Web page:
The Dow Jones Industrial Average declined for a seventh straight day, plunging 678.91 points, or 7.3%, to 8579.19. Blue chips last dipped below the 9000 level five years ago. Thursday's fall was the Dow's third-worst all time in point terms and 11th worst in percentage terms. During its recent losing run, blue chips have fallen by a startling 20.9% and are down 39.4% from their record high, which was hit exactly one year ago. (WSJ, 9 Oct 2008)
All that basically sucks, but it doesn't look nearly as bad when you look at the (really) big picture...It doesn't look quite as bad.
Personally, even though my 401k is probably getting hammered in the rear right now, I've got long enough before I need to draw from it that this decline in prices is basically a buying opportunity. Not a pretty one, but even though my value has gone down, my buying power has increased significantly!
Also, crude oil prices fell to their lowest point in eleven months today, to under $87 a barrel, but gas prices at the pump haven't kept up the pace:
The last time oil sold for $87-per-barrel was October 2007, according to the U.S. Department of Energy. But current gas prices nationally and in Phoenix remain more than 60 cents higher than last October.The national average stands at $3.40 per gallon, well above October 2007’s $2.77, according to AAA. Phoenix-area average prices stand at $3.27 per gallon compared to $2.65 a year ago. Current prices, however, are down from summer highs of more than $4 per gallon. (Phoenix Business Journal, 09 Oct 2008)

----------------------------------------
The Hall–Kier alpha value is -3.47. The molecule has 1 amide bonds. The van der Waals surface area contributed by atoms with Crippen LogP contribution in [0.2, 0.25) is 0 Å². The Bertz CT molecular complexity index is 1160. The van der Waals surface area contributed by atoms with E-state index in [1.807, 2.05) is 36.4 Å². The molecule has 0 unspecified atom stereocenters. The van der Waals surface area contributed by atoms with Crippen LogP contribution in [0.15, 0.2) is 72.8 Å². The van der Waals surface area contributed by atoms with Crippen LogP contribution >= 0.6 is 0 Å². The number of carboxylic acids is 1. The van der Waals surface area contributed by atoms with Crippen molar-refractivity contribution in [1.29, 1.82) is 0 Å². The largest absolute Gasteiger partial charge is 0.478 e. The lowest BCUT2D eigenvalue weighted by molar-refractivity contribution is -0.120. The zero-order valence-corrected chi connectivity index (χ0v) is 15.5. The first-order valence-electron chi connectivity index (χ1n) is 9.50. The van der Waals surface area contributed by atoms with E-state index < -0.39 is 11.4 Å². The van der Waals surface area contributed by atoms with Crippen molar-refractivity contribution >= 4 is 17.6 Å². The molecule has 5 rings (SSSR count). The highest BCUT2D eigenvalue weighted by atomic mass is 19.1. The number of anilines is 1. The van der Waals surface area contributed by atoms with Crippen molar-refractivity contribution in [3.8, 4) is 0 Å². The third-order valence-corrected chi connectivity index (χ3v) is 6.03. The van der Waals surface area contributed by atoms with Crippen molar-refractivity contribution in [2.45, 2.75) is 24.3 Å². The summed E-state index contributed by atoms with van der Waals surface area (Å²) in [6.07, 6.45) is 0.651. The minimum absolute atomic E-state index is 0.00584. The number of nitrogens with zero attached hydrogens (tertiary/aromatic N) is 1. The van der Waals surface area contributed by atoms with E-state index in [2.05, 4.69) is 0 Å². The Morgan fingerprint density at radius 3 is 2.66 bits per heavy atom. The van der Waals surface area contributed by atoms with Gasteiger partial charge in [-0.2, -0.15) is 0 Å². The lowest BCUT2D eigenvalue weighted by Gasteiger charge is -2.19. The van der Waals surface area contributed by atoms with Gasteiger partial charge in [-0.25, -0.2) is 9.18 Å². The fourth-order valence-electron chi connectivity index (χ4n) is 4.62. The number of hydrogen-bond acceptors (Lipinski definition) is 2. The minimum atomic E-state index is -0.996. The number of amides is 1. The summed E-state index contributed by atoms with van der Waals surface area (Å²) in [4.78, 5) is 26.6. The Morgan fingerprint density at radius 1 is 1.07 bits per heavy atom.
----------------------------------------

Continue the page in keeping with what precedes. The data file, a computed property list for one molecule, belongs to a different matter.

I don't know why that is, but I don't like it.
And further proof from the WSJ that the stock market operates purely on emotion and speculation, not hard data:
Strategist Jim Paulsen, of Wells Capital Management in Minneapolis, said the fear that has seized the market lately may be an unintended, self-fulfilling consequence of recent efforts in Washington to pass a $700 billion rescue of firms saddled with illiquid mortgage securities.
"To sell the bailout to the public, everyone from the President on down had to go out and tell people how bad everything was, that the world was coming to an end," said Mr. Paulsen. "Ever since, people's expectations about the economy have gotten worse and worse and worse, and their reaction to each new action to fix the problems has gotten worse and worse and worse."
Oh well. Remember, buying opportunity!
**In other news, I might have to figure out how to be Freddie Mac for Halloween. :D
Monday, October 06, 2008
Luckily, today will not be remembered as the first close below 10,000 since 2004, because the Dow rallied at the close to at 10,000.34 points, down 303.85 points (2.94%) on the day.
But before everyone goes blaming President Bush and / or John McCain for this calamity, remember these two things: Barack Obama voted for this thing as well; and turning around the tight credit market is not like parking a VW Bug, it's more like U-turning an oil tanker - these things take time.
Update: D'oh! Apparently, in the time it took me to type this, some final numbers came in, and the DJIA did not, in fact, close above 10,000. It came to rest at 9,955.50, down 3.58% on the day. But at least I'm not alone - the Wall Street Journal had to change their website headline, too.